Windows Are Not The Source Of Condensation in Your Home

Window Condensation

When moisture accumulates on your windows, it's a visible indication of excess moisture within your home. It's important to note that windows themselves aren't the cause of condensation.

What is Exterior Pane Condensation?

During the spring and fall seasons, it's common to see condensation forming on the outside of windows or patio doors, particularly when there are cool nights following warm days. This occurs due to a combination of factors, including high outdoor humidity, calm winds, clear night skies, and the temperature of the window glass dropping below the dew point in the air. It's a natural phenomenon, especially with energy-efficient products that limit airflow between glass panes. To address outdoor condensation, consider these steps:

  • Open window coverings at night to allow exterior glass to warm up.
  • Remove or trim shrubbery near windows or doors to enhance air circulation. With the warming of the day, the condensation will naturally evaporate.

What is Interior Pane Condensation?

When you notice condensation forming on the inside of your windows or patio door, it's typically due to elevated humidity levels. As warm, moisture-laden air encounters cooler surfaces, such as glass, it forms droplets or fog. Air with high humidity retains water vapor until it meets a surface with a temperature equal to or lower than the dew point, which is when air becomes saturated and produces dew. You may have observed a similar phenomenon with a foggy mirror after a hot shower.

Condensation often appears first on windows because glass surfaces tend to have the lowest temperature among interior surfaces in a home.

Why Wasn’t It Present Before?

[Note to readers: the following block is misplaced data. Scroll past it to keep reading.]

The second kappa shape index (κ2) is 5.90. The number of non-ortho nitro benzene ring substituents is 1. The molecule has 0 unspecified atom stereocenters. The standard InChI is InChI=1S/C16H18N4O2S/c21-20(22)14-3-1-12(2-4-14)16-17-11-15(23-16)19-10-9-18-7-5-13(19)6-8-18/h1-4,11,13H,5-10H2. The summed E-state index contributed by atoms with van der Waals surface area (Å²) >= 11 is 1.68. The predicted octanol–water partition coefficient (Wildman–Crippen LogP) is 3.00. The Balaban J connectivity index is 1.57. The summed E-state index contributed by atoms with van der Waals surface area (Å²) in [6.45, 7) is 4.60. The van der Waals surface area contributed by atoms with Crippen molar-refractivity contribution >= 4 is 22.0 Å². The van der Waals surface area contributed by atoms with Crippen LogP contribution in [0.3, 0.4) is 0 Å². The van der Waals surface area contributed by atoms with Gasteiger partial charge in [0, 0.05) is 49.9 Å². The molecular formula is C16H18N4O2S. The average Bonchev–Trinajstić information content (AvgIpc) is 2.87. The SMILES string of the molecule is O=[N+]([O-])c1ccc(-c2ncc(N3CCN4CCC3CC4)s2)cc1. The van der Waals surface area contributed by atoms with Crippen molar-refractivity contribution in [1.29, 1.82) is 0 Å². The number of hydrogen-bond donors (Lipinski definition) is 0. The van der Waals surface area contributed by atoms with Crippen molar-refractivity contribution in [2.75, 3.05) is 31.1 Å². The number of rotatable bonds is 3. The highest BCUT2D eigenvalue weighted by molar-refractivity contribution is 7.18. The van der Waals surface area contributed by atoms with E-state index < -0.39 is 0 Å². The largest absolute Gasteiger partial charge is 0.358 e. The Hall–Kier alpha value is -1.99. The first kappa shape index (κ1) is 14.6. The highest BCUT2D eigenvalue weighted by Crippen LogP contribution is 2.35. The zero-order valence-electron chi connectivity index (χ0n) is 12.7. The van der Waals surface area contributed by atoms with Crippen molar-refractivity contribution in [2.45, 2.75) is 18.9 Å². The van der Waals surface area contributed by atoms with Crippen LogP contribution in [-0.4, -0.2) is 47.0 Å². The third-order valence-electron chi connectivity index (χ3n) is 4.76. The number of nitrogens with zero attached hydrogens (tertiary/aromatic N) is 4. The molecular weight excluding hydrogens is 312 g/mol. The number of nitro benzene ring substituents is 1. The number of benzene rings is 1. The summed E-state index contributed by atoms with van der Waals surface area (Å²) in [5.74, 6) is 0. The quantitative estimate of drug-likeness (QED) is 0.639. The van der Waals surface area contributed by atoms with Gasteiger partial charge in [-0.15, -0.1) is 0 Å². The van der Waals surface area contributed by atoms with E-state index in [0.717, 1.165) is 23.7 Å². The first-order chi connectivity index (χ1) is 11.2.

Outdated, drafty windows permit moisture to leak out through ineffective seals and cracks. Modern windows and doors, on the other hand, create more energy-efficient, tightly sealed environments within homes. This improvement offers numerous benefits, such as enhanced comfort, reduced noise, and cleaner interiors. However, the tighter seals can inadvertently trap moisture indoors. Consequently, in today's homes, it's easier for humidity levels to rise to higher levels.

What Causes High Humidity?

Humidity arises from an abundance of water vapor in the air, which is a natural byproduct of various household activities. Routine tasks like cooking, laundry, and dishwashing can introduce up to 5 pounds of water vapor into the air each day. Additionally, sources such as plants, heating systems, humidifiers, and even seasonal fluctuations, rapid temperature shifts, as well as construction or remodeling projects contribute to indoor moisture levels. During construction, substantial amounts of water are released into the air from materials like concrete, plaster, and taping. However, with the onset of heating over a single season, the excess moisture typically diminishes, resolving condensation issues.

Tips To Reduce Your Home’s Humidity

  • Be sure all ventilation to the outside is functional.
  • Use kitchen and bathroom exhaust fans. run exhaust fans during and after the activities have ended.
  • The process of heating your home will reduce the relative humidity provided you’re using dry heat. The dry heat will counterbalance most or all of the moisture produced by modern living.
  • Open the fireplace damper to allow an easier escape for moisture.
  • Open windows and doors when practical to reduce excessive moisture.
  •  Use ceiling fans to keep air circulating within your home.
  •  Use dehumidifiers to reduce the amount of moisture in homes with humidity problems.